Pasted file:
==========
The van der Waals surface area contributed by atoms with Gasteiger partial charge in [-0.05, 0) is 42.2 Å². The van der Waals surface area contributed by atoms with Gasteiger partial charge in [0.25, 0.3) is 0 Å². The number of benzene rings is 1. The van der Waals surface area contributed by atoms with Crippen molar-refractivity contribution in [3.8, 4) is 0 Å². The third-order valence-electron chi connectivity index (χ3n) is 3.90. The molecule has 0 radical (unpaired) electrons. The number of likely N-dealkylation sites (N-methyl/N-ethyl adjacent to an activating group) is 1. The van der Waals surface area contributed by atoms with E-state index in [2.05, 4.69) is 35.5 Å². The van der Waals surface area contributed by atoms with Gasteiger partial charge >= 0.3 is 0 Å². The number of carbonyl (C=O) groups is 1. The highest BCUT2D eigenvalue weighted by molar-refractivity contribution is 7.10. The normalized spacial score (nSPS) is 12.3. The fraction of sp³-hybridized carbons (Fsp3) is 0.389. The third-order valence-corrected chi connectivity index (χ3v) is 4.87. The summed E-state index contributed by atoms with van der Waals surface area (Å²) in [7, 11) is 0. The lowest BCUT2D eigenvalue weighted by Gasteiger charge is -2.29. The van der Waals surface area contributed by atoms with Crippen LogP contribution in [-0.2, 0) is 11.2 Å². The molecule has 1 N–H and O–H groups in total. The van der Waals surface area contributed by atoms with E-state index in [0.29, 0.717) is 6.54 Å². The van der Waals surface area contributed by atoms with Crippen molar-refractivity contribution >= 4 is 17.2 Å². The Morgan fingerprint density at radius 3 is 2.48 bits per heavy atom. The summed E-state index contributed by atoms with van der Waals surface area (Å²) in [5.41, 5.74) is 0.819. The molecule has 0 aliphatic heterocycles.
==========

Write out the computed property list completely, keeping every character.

The van der Waals surface area contributed by atoms with Gasteiger partial charge in [-0.05, 0) is 42.2 Å². The van der Waals surface area contributed by atoms with Gasteiger partial charge in [0.25, 0.3) is 0 Å². The number of benzene rings is 1. The van der Waals surface area contributed by atoms with Crippen molar-refractivity contribution in [3.8, 4) is 0 Å². The third-order valence-electron chi connectivity index (χ3n) is 3.90. The molecule has 0 radical (unpaired) electrons. The number of likely N-dealkylation sites (N-methyl/N-ethyl adjacent to an activating group) is 1. The van der Waals surface area contributed by atoms with E-state index in [2.05, 4.69) is 35.5 Å². The van der Waals surface area contributed by atoms with Gasteiger partial charge >= 0.3 is 0 Å². The number of carbonyl (C=O) groups is 1. The highest BCUT2D eigenvalue weighted by molar-refractivity contribution is 7.10. The normalized spacial score (nSPS) is 12.3. The fraction of sp³-hybridized carbons (Fsp3) is 0.389. The third-order valence-corrected chi connectivity index (χ3v) is 4.87. The summed E-state index contributed by atoms with van der Waals surface area (Å²) in [7, 11) is 0. The lowest BCUT2D eigenvalue weighted by Gasteiger charge is -2.29. The van der Waals surface area contributed by atoms with Crippen LogP contribution in [-0.2, 0) is 11.2 Å². The molecule has 1 N–H and O–H groups in total. The van der Waals surface area contributed by atoms with E-state index in [0.29, 0.717) is 6.54 Å². The van der Waals surface area contributed by atoms with Crippen molar-refractivity contribution >= 4 is 17.2 Å². The Morgan fingerprint density at radius 3 is 2.48 bits per heavy atom. The summed E-state index contributed by atoms with van der Waals surface area (Å²) in [5.41, 5.74) is 0.819. The molecule has 0 aliphatic heterocycles.